|Gotta love a neighborhood run! Photo: Angelica Guerrero|
But those invites were always followed with the obligatory excuses for why I couldn't participate. In college, it was minimal transportation options and a lack of runner friends (I had to beg my cousin to drive me and also run the Lakefront 10). Then I thought it would take forever to drive to, having to search for a parking spot on top of that (when you live in Lakeview and constantly struggle to find a street spot especially on a Saturday night, you dread driving anywhere). I was running another race like the Lakefront 10, often held the same day. I was recovering from Boston--or sidelined after Boston as was the case last year. What it all boils down to is a list of stupid reasons to skip a race...really stupid reasons. I can register for the marathon again and again, yet I can name excuse after excuse for why I can't make it to a 5K which is shorter, easier and usually more fun. I'll never do that to the Ravenswood Run again.
I wasn't injured. I wasn't recovering from Boston. I wasn't conveniently spending the weekend in Milwaukee with my husband (the race was actually my excuse to spare myself the 90-minute drive and make him come here). I knew FFCheer and media teammates who'd be running it too. Even my training schedule called for a run (so what if it was eight miles with only speedy segments). I could finally put my stamp on the neighborhood race beyond watching it from the sidelines and wishing my perma-limp would go away. I'll quit my griping about last year because I not only ran this year, ready, willing and able, but this morning's Ravenswood race invalidated every last one of my preconceived notions.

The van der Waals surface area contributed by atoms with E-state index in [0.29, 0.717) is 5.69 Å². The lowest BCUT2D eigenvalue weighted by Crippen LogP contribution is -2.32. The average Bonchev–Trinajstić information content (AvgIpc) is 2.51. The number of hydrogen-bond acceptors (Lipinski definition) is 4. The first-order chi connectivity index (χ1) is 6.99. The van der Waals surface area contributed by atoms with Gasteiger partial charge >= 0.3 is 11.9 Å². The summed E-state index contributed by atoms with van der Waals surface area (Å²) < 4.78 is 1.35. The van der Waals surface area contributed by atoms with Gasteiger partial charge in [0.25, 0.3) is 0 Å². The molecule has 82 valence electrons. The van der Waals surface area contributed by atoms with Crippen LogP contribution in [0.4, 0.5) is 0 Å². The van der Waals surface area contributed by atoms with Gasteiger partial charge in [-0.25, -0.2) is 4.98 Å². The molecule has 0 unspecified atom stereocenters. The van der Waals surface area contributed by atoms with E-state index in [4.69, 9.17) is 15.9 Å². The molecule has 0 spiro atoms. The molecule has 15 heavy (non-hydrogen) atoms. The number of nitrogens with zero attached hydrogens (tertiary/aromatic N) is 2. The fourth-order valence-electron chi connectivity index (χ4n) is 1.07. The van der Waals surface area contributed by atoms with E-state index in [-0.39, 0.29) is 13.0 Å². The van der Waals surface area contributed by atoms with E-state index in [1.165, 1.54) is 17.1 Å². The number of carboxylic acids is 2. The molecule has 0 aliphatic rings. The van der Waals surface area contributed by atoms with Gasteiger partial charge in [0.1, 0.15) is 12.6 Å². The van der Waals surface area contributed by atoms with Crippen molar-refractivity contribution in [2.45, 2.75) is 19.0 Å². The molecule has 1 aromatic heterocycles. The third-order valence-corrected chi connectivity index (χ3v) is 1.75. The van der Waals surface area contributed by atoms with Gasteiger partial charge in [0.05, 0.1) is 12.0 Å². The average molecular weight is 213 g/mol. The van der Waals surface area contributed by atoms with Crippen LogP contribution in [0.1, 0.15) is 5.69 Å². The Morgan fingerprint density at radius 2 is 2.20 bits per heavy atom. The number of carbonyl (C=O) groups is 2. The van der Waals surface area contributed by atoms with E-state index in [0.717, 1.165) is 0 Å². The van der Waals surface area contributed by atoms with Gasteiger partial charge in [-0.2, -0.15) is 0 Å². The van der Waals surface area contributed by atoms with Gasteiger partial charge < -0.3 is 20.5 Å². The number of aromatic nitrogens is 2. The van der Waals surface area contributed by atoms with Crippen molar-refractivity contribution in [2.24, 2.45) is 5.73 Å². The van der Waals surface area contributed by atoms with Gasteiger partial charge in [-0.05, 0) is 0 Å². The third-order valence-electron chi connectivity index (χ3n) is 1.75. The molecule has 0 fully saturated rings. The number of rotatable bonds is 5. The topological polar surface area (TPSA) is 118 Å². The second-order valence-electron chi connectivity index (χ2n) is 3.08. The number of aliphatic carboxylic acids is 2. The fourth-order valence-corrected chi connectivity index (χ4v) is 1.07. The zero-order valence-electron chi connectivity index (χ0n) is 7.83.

From the trivial to the crucial elements, here's what I'll remember about this 5K:
- Parking is easier than at the lakefront races. When a Chicago run is held at Montrose, I'm either pedaling there--and hoping the race organizers brought their bike racks--or I'm begging my husband to drive me. For Ravenswood, the usual traffic backup on Wilson was nonexistent--I think it took me 15 minutes to get to the neighborhood and I got stopped at multiple lights. The parking was a breeze even if I did shell out $3* to park on the closest meter street with availability. I had looked for free street parking in the neighborhood but I'd need a smart car to be able to squeeze into the spots I found. *Note: Race materials provided details on race day parking in nearby lots that may or may not have been free, but I opted for what I could find east of the start line to access Lake Shore Drive.
- It takes less time to arrive at the race than you'd think. I hate waking up early on the weekend--even if it involves exercise. So the 8 a.m. race start wasn't sitting well with my sleep schedule especially knowing that I'd have to allow for extra time to drive from Division to Wilson, park the car and walk to the start line. It was tough love on stoplight timing, but even with those delays, I arrived far faster than I expected and had plenty of time to put on my race gear (even if I choose incorrectly but that's another story) and hang out with friends. But I can't assume that all races will go this well in the transportation department--I might end up late as a result.
- Runners must have read the memo: Don't wear your race tee during the race. There's no rule--it's more urban legend--that says you can't wear your race tee during the race, but unless you're told to wear your shirt (like at the Nike Run Hit Wonder and the Human Race where your bib number is on your shirt), you're kinda saying that you're a newbie. There was a sea of yellow at last year's race, but not so with this year's orange Mizuno tee, which, in my opinion, is nicer, anyway. Maybe it's because more people are running and know better. Maybe I'm more observant when I'm watching a race and not running it. Maybe it was hiding underneath everyone's warmer layers. Maybe people forgot that they could wear that tee, or any other Mizuno gear, to be entered into an on-site contest to win Mizuno goodies.